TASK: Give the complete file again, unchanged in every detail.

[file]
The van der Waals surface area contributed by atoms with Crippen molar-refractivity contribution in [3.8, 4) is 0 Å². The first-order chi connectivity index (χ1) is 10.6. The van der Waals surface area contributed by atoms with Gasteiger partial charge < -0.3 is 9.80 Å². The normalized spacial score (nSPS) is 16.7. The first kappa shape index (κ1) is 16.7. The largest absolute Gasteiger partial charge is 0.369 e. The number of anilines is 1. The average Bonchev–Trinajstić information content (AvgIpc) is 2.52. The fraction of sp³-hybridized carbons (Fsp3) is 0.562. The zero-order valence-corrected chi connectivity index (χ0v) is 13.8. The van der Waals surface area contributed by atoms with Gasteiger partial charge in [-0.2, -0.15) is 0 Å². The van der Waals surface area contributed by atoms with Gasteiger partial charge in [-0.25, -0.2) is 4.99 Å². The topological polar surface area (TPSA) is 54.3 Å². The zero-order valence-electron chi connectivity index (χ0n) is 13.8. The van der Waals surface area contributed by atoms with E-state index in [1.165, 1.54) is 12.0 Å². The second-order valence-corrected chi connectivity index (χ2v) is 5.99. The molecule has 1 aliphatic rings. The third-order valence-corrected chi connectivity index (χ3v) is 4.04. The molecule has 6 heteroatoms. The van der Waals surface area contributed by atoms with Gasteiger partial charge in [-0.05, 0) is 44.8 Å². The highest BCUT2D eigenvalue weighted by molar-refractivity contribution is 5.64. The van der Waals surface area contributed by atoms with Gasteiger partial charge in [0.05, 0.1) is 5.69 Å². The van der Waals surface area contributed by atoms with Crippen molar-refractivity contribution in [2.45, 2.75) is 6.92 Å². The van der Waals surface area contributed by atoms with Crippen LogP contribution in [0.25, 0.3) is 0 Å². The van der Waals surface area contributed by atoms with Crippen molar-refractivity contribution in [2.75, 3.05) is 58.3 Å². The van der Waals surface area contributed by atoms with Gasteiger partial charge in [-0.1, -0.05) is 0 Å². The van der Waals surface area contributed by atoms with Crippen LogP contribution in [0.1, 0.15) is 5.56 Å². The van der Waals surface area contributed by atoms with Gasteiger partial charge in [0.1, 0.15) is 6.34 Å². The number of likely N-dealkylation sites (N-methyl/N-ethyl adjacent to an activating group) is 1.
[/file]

The van der Waals surface area contributed by atoms with Crippen molar-refractivity contribution in [3.8, 4) is 0 Å². The first-order chi connectivity index (χ1) is 10.6. The van der Waals surface area contributed by atoms with Gasteiger partial charge < -0.3 is 9.80 Å². The normalized spacial score (nSPS) is 16.7. The first kappa shape index (κ1) is 16.7. The largest absolute Gasteiger partial charge is 0.369 e. The number of anilines is 1. The average Bonchev–Trinajstić information content (AvgIpc) is 2.52. The fraction of sp³-hybridized carbons (Fsp3) is 0.562. The zero-order valence-corrected chi connectivity index (χ0v) is 13.8. The van der Waals surface area contributed by atoms with Gasteiger partial charge in [-0.2, -0.15) is 0 Å². The van der Waals surface area contributed by atoms with Gasteiger partial charge in [-0.25, -0.2) is 4.99 Å². The topological polar surface area (TPSA) is 54.3 Å². The zero-order valence-electron chi connectivity index (χ0n) is 13.8. The van der Waals surface area contributed by atoms with E-state index in [1.165, 1.54) is 12.0 Å². The second-order valence-corrected chi connectivity index (χ2v) is 5.99. The molecule has 1 aliphatic rings. The third-order valence-corrected chi connectivity index (χ3v) is 4.04. The molecule has 6 heteroatoms. The van der Waals surface area contributed by atoms with Gasteiger partial charge in [-0.05, 0) is 44.8 Å². The highest BCUT2D eigenvalue weighted by molar-refractivity contribution is 5.64. The van der Waals surface area contributed by atoms with Gasteiger partial charge in [0.05, 0.1) is 5.69 Å². The van der Waals surface area contributed by atoms with Crippen molar-refractivity contribution in [2.45, 2.75) is 6.92 Å². The van der Waals surface area contributed by atoms with Crippen LogP contribution in [0.25, 0.3) is 0 Å². The van der Waals surface area contributed by atoms with Crippen molar-refractivity contribution in [2.75, 3.05) is 58.3 Å². The van der Waals surface area contributed by atoms with Gasteiger partial charge in [-0.1, -0.05) is 0 Å². The van der Waals surface area contributed by atoms with Crippen LogP contribution in [0.1, 0.15) is 5.56 Å². The van der Waals surface area contributed by atoms with Gasteiger partial charge in [0.1, 0.15) is 6.34 Å². The number of likely N-dealkylation sites (N-methyl/N-ethyl adjacent to an activating group) is 1.